Individuals often have to decide to which degree of risk they want to expose others, or how much risk to accept if their choice has an externality on third parties. One typical application is a household. We run an experiment in the German Socio-Economic Panel with two members from 494 households. Participants have a good estimate of each other’s risk preferences, even if not explicitly informed.
The goal of this study was to identify and empirically test variables that indicate how well partners in relationships know each other’s food preferences. Participants (n = 2,854) lived in the same household and were part of a large, nationally representative panel study in Germany. Each partner independently predicted the other’s preferences for several common food items. Results show that
Previous work has shown that preferences are not always stable across time, but surprisingly little is known about the reasons for this instability. I examine whether variation in people’s emotions over time predicts changes in preferences. Using a large panel data set, I ﬁnd that within-person changes in happiness, anger, and fear have substantial effects on risk attitudes and patience.
Does birth order shape people’s propensity to take risks? Evidence is mixed. We used a three-pronged approach to investigate birth-order effects on risk taking. First, we examined the propensity to take risks as measured by a self-report questionnaire administered in the German Socio-Economic Panel, one of the largest and most comprehensive household surveys. Second, we drew on data from the Basel
This article examines heterogeneity in the effect of unemployment on social participation. Whereas existing studies on this relationship essentially estimate mean effects, we use quantile regression methods to provide a broader and more complete picture. To ac-count for the potential endogeneity of job loss, we estimate quantile treatment effects (on the treated) based on entropy balancing and
A large literature documents effects of parental leave on mothers' labour market outcomes, yet we know very little about the effects on their firms and co-workers. We use unique administrative data that covers the universe of employees subject to social security and firms in Germany to address this question. We first establish some novel stylised facts in parental leave-taking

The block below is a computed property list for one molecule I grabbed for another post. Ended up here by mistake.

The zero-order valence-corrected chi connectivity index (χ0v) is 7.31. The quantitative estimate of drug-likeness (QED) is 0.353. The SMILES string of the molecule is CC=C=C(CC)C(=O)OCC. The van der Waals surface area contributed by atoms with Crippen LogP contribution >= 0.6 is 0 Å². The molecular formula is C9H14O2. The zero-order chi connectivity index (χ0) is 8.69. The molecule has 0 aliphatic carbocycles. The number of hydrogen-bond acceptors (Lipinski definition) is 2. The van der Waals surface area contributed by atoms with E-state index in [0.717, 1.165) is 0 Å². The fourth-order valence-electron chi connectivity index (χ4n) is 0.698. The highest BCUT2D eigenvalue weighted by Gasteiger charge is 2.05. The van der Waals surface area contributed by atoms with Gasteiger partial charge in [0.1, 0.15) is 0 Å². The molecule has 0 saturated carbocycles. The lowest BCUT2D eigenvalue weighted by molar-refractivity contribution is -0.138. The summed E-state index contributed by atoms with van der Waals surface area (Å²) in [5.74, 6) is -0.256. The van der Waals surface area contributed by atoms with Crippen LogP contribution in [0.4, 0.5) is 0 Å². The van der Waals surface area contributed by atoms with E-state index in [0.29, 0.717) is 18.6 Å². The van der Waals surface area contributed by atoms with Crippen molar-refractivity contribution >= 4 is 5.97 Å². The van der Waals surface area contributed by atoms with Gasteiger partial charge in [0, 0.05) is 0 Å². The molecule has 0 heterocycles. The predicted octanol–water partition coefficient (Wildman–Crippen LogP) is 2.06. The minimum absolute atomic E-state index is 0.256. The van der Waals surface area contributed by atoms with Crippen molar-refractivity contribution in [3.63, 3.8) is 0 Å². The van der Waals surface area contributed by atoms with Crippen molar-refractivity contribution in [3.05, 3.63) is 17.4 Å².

Our study analyzes the fertility effects of the 1994 genocide in Rwanda. We study the effects of violence on both the duration time to the first birth in the early post-genocide period and on the total number of post-genocide births per woman up to 15 years following the conflict. We use individual-level data from Demographic and Health Surveys, estimating survival and count data models. This
This note investigates the extent to which structural estimates of marital surplus are informative about subjective well-being and separation. We ﬁrst estimate the marital surplus using a simple matching model of the marriage market with perfectly transferable utility and heterogeneity in tastes applied to a rich German panel dataset. We then show that these estimates of the marital surplus are
This paper studies self-control in a nationally representative sample. Using the well-established Tangney scale to measure trait self-control, we ﬁnd that people’s age as well as the political and economic institutions they are exposed to have an economically meaningful impact on their level of self-control. A higher degree of self-control is, in turn, associated with better health, educational
Current research on maternal and parental leave focuses on leave take-up and employment outcomes, finding that short leaves have beneficial labor market outcomes. As the US faces below replacement fertility and an aging population, we need to consider potential unintended fertility consequences of these policies. Generous European and Australian leave policies have increased fertility and